E xclusive research from NOP shows wide acceptance of alcopops. During April and the first two weeks of May, a fifth of UK adults aged over 18 had drunk at least one alcopop. This shows a rise of over a third in the number of consumers, compared with the NOP Christmas drinks survey conducted in January 1997. Although the high temperatures in April may have boosted the market, the trade regards Christmas as the peak-time for sales of all alcoholic drinks. This increase in consumers seems to define the market as a growth sector in the usually static alcoholic drinks market.
Unsurprisingly, the market is fuelled by young drinkers. A third of all adult consumers are aged between 18 and 24, another third between 25 and 34, leaving the remainder scattered fairly thinly among the over-35s. Consumption centres in the youngest age group: 55 per cent of 18- to 24-year-olds drank alcopops at least once in the past six weeks, compared with 37 per cent of 25- to 34-year-olds, and only one in ten of the over-35s.
Alcopops have made considerably more impact in the North and the Midlands than in the South: 24 per cent of over-18s in the former regions are alcopop drinkers compared with 16 per cent in the South. There are more drinkers in the C1C2 social classes than at the extreme ends of the scale, although this is probably linked to the age of drinkers rather than to socio-economic factors. But there is virtually no difference in alcopops’ appeal to men and women, although the highest single rate of drinking – 58 per cent – is among under-25-year-old women.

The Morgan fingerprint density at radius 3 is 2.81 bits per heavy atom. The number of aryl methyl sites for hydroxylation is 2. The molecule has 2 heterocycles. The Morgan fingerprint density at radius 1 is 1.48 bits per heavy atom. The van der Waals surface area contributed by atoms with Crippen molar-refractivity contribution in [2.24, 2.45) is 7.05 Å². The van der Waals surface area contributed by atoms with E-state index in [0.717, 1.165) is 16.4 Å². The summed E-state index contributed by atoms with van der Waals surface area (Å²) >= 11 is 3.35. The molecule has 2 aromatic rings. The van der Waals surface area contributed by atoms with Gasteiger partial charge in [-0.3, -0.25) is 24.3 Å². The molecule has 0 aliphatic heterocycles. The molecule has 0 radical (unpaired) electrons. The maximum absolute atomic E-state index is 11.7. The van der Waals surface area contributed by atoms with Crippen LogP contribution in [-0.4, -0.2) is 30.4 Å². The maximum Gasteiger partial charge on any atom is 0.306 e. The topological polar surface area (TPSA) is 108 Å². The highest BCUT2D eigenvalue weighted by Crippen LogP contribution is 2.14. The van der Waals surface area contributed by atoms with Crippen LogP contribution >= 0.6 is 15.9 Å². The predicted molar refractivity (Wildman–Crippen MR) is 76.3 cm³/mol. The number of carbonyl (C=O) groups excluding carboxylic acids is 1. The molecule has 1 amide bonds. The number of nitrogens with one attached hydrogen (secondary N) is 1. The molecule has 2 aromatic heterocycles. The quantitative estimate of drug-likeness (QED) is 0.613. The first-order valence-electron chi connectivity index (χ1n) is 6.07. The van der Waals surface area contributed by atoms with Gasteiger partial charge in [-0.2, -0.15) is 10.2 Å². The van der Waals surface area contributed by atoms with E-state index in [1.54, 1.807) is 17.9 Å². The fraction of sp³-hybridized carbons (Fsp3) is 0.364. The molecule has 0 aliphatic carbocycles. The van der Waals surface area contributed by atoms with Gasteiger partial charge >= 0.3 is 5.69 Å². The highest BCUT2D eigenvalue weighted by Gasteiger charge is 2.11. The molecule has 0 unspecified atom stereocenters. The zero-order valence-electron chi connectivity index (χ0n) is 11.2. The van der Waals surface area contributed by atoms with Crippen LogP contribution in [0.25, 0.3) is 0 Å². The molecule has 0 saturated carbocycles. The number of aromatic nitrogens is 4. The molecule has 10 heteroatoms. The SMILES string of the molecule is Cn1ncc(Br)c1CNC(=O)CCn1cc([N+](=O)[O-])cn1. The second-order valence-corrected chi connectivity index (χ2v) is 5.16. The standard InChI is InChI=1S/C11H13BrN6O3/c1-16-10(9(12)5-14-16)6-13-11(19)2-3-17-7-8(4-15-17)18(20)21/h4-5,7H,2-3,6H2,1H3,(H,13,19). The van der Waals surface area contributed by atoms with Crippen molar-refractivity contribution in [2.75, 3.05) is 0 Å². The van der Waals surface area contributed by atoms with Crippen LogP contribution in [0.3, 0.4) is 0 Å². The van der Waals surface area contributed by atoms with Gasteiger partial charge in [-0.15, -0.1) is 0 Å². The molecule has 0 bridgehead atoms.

Under-25-year-olds are the most significant category of drinkers in both the on-trade and in the home. But the 25 to 34 age group, especially women, is beginning to catch up. It now contributes as many home drinkers as the under-25s. Members of the youngest group, however, are twice as likely as any other to have drunk alcopops at a party.
A quarter of adult buyers and drinkers are very occasional consumers, buying one or two bottles in the past six weeks. Roughly the same number have bought between three and five bottles, and the third quartile bought between six and 15. Sixteen per cent estimated that they had bought or drunk at least 16 bottles.
Volume consumption reflects the general bias of the market towards young drinkers.
Forty-four per cent of under-35s fall into the light user category, having bought under six bottles in the past six weeks, compared with 54 per cent of the over-35s. Eighteen- to 24-year-olds make up nearly half of all the very heavy – 16 or more bottles – drinkers. Two-thirds of northern buyers bought over five bottles, compared with just under half in the southern market.
Spontaneous advertising awareness
Given the relatively small number of drinkers, advertising awareness for alcopops is high. Just over half of all adults could name at least one brand they remembered seeing advertised in the past six weeks, rising to three-quarters of people under-25 and seven out of ten 25- to 34-year-olds. Thirty-five per cent of all adults recalled one ad, 13 per cent two ads and five per cent three or more ads.